Have they reached sufficient progress?
Despite all the hubbub about the deal reached Friday between European Commission President Jean-Claude Juncker and U.K. Prime Minister Theresa May, the official declaration of “sufficient progress” and the authorization to proceed to Phase 2 of the negotiations can only be made by the EU27 leaders. For now, the leaders are set to take that step in a vote Friday at their December summit in Brussels.
Brexit doesn’t feature on the summit agenda until near the end of the two-day leaders’ gathering. May and the 27 leaders will arrive in Brussels Thursday and engage in the usual ritual of “doorstep” public commentary, answering reporters’ questions as they enter the Council’s Europa building. A key player to watch is Irish Prime Minister Leo Varadkar. The language on Ireland ultimately included in the Phase 1 agreement is little more than a choose-your-own-adventure sequence with three potential outcomes. In other words, the can that everyone said couldn’t be kicked down the road has been punted down the street instead. A disconnect in expectations for Phase 2 has also started to come into focus. The language in Article 50 says negotiators must take into account the “framework of a future relationship.” The EU has focused on “framework;” the U.K. on “future relationship.”
When can a transitional deal be done?
In her Florence speech back in September, Theresa May indicated that she wants a transitional period (or implementation period, as the British government prefers to call it) of around two years. And under pressure from business, her negotiators have pushed for a quick transition deal. The “joint report” agreed by May and Commission President Jean-Claude Juncker last week calls for “an agreement as early as possible in 2018 on transitional arrangements.”
But that timetable may prove to be ambitious. Assuming there are no hitches at the European Council summit, negotiations on a transition should begin in February before a mandate for negotiations on a future trade framework is signed off in late March. But a document prepared by EU negotiator Michel Barnier last month set a date of October next year to formalize talks on a transition — much later than would be comfortable for U.K. businesses, who are desperate for clarity on post-Brexit trading rules and regulations. And as with the rest of the withdrawal agreement, an accord on a transition also requires the approval of the European Parliament. The leader of its largest political group, the European People’s Party, Manfred Weber, has said that he doesn’t think the EU should do a transition deal until it has seen more progress in the second phase of talks.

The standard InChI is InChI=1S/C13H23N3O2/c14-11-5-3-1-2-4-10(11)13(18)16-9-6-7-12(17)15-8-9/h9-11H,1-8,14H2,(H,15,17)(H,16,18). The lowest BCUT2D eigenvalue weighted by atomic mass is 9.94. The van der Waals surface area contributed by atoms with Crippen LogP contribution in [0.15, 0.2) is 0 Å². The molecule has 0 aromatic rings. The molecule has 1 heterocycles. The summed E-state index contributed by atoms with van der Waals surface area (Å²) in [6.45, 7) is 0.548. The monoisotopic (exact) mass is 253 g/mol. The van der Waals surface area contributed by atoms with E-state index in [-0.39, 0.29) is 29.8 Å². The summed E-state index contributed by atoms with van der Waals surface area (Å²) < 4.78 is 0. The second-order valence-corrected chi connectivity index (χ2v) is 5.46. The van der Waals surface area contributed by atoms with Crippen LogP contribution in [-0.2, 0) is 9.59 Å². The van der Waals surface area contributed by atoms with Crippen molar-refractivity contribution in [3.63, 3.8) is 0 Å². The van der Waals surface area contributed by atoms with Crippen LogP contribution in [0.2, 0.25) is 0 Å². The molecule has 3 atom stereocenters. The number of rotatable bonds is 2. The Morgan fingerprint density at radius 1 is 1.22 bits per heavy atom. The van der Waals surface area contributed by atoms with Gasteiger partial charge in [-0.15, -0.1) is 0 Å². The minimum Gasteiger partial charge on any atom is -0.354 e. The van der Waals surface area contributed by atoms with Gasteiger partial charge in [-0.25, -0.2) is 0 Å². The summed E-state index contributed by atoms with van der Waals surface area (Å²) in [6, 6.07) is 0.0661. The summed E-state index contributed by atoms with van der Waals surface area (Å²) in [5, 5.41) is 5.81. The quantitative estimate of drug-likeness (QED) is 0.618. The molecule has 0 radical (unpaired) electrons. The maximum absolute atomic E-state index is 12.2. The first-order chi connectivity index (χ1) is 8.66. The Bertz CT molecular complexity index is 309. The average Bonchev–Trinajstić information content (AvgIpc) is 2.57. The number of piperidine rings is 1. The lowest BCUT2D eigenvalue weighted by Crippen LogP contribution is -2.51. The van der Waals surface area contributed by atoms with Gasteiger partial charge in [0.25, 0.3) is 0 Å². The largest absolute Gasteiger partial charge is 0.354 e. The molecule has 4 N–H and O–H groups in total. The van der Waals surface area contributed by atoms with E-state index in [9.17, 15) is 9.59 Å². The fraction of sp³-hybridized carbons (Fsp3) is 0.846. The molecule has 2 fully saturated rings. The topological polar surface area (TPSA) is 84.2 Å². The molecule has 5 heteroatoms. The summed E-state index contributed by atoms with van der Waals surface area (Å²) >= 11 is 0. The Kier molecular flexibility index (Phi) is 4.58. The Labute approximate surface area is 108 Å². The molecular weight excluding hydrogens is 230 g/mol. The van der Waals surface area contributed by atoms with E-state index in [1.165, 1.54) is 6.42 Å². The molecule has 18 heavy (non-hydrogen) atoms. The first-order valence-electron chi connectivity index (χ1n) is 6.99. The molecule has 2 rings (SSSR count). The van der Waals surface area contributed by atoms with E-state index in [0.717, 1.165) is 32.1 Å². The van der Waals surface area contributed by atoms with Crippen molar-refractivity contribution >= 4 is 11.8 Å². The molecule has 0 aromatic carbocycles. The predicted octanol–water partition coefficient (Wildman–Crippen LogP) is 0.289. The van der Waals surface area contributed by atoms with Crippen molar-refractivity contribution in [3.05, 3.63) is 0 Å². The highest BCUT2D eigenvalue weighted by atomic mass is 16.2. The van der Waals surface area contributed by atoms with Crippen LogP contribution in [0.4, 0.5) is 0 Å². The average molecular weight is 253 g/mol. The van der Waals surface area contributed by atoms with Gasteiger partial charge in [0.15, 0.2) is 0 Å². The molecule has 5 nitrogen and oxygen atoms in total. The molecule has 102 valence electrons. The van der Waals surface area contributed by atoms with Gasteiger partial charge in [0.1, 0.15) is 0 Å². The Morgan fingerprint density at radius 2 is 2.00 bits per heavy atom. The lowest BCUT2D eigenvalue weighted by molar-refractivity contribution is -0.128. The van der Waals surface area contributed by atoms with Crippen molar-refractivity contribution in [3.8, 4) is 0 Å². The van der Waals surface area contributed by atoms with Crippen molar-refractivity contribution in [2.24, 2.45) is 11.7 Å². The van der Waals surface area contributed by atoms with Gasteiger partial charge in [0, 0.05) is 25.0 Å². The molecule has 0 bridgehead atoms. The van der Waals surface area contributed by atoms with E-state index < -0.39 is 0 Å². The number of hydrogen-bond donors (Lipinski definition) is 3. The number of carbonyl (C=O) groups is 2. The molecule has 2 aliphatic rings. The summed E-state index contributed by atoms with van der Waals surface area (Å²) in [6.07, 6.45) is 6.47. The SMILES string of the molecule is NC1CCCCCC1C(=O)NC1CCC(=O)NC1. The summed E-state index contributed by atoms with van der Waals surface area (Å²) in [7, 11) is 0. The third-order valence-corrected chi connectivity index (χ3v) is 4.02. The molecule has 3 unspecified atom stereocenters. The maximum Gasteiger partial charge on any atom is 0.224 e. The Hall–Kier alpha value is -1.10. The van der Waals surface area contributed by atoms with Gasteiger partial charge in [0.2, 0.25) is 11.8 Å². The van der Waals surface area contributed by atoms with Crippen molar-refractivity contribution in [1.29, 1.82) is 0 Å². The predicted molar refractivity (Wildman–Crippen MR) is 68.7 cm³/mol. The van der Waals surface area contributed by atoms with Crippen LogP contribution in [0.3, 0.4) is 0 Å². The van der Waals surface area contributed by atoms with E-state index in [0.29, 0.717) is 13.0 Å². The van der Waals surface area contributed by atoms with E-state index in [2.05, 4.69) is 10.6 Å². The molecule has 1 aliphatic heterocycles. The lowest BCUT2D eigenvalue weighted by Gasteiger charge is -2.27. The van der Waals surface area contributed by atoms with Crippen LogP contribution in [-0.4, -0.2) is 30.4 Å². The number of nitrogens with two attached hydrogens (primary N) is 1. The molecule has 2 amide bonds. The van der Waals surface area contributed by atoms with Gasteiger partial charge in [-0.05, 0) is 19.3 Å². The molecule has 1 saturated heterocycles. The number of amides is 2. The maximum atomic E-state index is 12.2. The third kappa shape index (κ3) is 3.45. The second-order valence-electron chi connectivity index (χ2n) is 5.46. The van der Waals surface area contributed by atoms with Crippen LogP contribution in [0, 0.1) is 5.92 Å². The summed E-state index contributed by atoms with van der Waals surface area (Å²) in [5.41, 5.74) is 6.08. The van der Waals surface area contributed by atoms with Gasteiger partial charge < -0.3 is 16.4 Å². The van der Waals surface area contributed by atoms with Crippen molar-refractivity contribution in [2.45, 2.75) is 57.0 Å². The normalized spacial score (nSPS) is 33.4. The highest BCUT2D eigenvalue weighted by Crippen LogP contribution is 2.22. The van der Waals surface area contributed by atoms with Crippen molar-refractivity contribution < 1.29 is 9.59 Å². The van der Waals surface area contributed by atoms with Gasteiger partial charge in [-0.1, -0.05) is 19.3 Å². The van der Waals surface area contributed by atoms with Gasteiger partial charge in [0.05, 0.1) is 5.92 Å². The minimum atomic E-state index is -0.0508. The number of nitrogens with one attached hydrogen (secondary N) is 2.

Does a transitional deal present any problems with the World Trade Organization (WTO)?
Probably not, but there is an outside risk of a legal battle.
The problem all boils down to WTO rules that you should not give sweetheart trade arrangements to one partner that you don’t then offer to the whole world. China, Russia and Brazil could well question why they aren’t getting the same sort of free and easy access offered by the EU-U.K. transitional deal.
The big defense for the U.K. and EU is Article 24 of the WTO’s General Agreement on Tariffs and Trade. This allows countries to take a “reasonable” length of time to sort out a trade arrangement without other WTO members challenging them.
Then trade talks come next, right?
Not quite, and not yet. Only in late March will detailed negotiations on a framework for future EU-U.K. trade commence, according to the latest draft of guidelines for the EU27’s approach to the Brexit talks being prepared for approval by EU leaders later this week. And that word “framework” is important. These won’t be trade talks in the traditional sense.
Rumblings have already begun in Brussels about how fast trade talks should advance in the coming months. Michael Roth, the German Europe minister, expressed dismay Tuesday about noise out of the U.K. that it will only pay the final Brexit bill to the EU if there is a full deal on a trade agreement. The EU has stated that an accord on the final exit bill will appear inside a legally binding document, which is 100 percent independent of any potential trade agreement. Barnier has said he believes striking a full trade deal is impossible by the U.K.’s exit date of March 2019. According to him, only a “political declaration” on the framework for future trade would be feasible. That’s in stark contrast to Brexit Secretary David Davis, who believes that negotiating a “substantive trade deal” is possible in the time available.